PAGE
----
|Publication number||US5759148 A|
|Application number||US 08/543,262|
|Publication date||Jun 2, 1998|
|Filing date||Oct 18, 1995|
|Priority date||Oct 18, 1995|
|Also published as||DE19681615T0, DE19681615T1, WO1997014453A1|
|Publication number||08543262, 543262, US 5759148 A, US 5759148A, US-A-5759148, US5759148 A, US5759148A|
|Inventors||Anatole J. Sipin|
|Original Assignee||Sipin; Anatole J.|
|Export Citation||BiBTeX, EndNote, RefMan|
|Patent Citations (4), Referenced by (13), Classifications (8), Legal Events (6)|
|External Links: USPTO, USPTO Assignment, Espacenet|
This invention relates to an improved controlled pneumatic driving system to be used for inflating and deflating a gas-filled intra-aortic balloon through an isolating safety chamber.
For a number of years the need for circulatory assist devices for use in cases of both acute and chronic heart failure has been recognized. There has been an increasing development and availability of such devices. In cases of acute myocardial infarction and for postcardiotomy patients who cannot be weaned from cardiopulmonary bypass, this type of immediate temporary assist is required. Since more than 30 years ago, the efforts of Kantrowitz, Clauss, Mouloupolous, Kolff and Topaz have resulted in the now widely used counter-pulsation intra-aortic balloon pumping (IABP), which increases myocardial oxygen uptake and coronary perfusion, and reduces load on the heart and its oxygen demand.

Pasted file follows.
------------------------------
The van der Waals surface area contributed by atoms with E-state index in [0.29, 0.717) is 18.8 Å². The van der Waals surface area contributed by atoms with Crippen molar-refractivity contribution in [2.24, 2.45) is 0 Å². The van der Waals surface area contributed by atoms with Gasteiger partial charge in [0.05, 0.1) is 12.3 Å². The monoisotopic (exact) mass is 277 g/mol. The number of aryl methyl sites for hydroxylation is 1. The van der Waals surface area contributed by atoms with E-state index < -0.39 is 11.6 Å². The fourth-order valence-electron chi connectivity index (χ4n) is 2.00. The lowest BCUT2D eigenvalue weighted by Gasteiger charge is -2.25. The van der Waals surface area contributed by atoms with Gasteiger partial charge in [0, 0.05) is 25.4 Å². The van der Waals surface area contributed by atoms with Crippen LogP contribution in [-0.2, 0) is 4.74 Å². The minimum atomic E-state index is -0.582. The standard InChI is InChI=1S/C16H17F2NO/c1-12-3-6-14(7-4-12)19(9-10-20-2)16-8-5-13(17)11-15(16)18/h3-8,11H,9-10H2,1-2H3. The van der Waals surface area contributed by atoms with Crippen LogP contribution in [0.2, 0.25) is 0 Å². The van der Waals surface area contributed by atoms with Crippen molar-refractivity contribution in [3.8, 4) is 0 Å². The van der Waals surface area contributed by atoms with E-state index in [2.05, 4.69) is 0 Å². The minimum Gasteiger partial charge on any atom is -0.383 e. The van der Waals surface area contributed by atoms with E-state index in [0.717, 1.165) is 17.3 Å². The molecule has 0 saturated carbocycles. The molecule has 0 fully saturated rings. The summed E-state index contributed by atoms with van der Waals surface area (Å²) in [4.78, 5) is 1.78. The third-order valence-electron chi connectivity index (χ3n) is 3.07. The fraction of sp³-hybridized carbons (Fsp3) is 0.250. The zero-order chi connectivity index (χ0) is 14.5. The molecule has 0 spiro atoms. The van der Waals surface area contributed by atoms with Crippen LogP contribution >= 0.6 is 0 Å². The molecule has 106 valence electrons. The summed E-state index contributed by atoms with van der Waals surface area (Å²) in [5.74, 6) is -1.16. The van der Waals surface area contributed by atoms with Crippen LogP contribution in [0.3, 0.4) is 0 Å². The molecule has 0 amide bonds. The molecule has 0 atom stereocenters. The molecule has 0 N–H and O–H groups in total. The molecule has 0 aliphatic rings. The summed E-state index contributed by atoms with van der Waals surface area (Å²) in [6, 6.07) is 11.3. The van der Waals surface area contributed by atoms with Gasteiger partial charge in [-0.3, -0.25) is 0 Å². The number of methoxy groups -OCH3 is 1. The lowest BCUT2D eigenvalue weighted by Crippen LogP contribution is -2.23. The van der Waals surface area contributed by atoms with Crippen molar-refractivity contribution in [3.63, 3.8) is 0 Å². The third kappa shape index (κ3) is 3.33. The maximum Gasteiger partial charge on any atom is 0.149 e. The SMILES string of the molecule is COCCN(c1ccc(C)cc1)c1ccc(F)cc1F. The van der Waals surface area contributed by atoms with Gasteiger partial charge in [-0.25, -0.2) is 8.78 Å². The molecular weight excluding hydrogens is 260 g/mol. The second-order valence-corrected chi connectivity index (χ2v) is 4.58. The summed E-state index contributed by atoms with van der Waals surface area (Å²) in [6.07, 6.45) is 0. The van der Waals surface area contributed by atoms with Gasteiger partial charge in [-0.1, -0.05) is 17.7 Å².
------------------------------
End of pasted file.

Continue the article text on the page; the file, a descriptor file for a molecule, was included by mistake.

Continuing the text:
Balloon pump driving consoles have been designed for clinical use in hospital operating rooms and intensive care units. They are relatively large and heavy, ranging in weight from 100 to 200 lbs. There is a need for a small and lightweight balloon pump driver that weighs 30 lb. or less and that can be carried and applied by a single person. Such a unit would be useful for inter and intra-hospital transport, and the small size and weight would be advantageous for ease of clinical use as well. A portable driver could also be less expensive than a larger console, giving it a competitive advantage for clinical as well as transport use.